There have been many times in my life that I’ve found myself justifying to non-cyclists why I have spent what I’ve spent on a bike. In my younger years, before a mortgage and children, I would happily spend 3/4/5 times what I can afford now and the conversation would usually go something like this:
Non-cyclist: Nice bike, so how much did that cost you?
Me: (hesitantly) Errr £1800
Non-cyclist: WTF!? Are you kidding me?
Me: Err no
Non-cyclist: But you could go abroad for that!
Me: True, but I really like this bike
Non-cyclist: But seriously £1800, why would anyone need to spend that much on a bike? Has it got a hidden engine or something?
And so it would continue. A losing battle. But why was I even bothering with this discussion/fight? It’s not like I needed their permission to feel OK about my purchase – I already felt bloody fantastic about it. It was worth every single penny to me!
Nowadays, I spend much less on my bikes and gear as the rest of life is so expensive. Can I get that swanky new waterproof I’ve just seen on Wiggle? Not this side of the council tax no. What about that new all-singing-all-dancing heart rate monitor? Not before Christmas – I’d just feel a teeny weeny bit guilty admiring my impressive stats when the kids’ feet are soaking wet from holes in their trainers!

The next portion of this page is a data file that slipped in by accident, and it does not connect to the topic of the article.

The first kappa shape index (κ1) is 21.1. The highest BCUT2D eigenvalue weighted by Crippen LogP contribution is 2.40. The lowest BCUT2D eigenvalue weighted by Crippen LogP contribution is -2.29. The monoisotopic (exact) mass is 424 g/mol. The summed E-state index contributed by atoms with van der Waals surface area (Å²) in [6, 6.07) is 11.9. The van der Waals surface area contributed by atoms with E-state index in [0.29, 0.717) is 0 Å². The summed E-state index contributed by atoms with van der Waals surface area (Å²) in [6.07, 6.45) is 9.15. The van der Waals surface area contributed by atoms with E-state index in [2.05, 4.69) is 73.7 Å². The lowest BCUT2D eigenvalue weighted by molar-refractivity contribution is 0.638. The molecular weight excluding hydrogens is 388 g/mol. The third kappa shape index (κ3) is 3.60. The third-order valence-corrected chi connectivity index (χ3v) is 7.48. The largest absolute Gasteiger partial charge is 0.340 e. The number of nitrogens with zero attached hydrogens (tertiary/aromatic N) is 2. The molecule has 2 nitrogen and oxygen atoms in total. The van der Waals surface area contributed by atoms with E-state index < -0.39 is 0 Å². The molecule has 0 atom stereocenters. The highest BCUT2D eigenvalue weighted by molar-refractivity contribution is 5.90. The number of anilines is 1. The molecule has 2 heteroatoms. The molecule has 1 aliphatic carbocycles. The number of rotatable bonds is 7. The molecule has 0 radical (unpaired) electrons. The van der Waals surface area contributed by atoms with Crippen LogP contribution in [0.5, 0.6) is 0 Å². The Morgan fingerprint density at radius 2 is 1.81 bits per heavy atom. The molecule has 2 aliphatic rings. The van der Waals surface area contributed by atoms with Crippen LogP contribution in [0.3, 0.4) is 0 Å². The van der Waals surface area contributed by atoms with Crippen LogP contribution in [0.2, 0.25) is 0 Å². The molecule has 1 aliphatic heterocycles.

However, the one thing I refuse to feel guilty about is my bike. Sure it creeps in from time to time but I’ve become very adept at swiping any guilt away with incredible force and accuracy. And here’s why. You simply cannot put a price on:
- The absolute thrill of flying down a single track or road, senses heightened to the max, utterly focused on the job at hand
- Spending hours after the ride discussing every twist, turn, root and drop that we battled throughout the day
- The friendships you develop in the cycling community with people who just totally GET you
- The fitness and physical wellbeing that cycling gives you
- The incredible mental wellbeing that results from time in the saddle, whether with friends or on your own
I could go on and on.
How incredible are all those things? Whether you’re on a bike that costs £2500 or £150, you still get all those things – that’s what you’re buying – what better way to spend your hard-earned cash?
So even though I am on a budget nowadays (and I’m fine with that) I will always buy the best bike that I can possibly afford, I will not feel guilty and nor will I ever feel the need to justify it to anyone ever again, ever!
Now, where’s that list of the best cheap mountain bikes under £500? 😉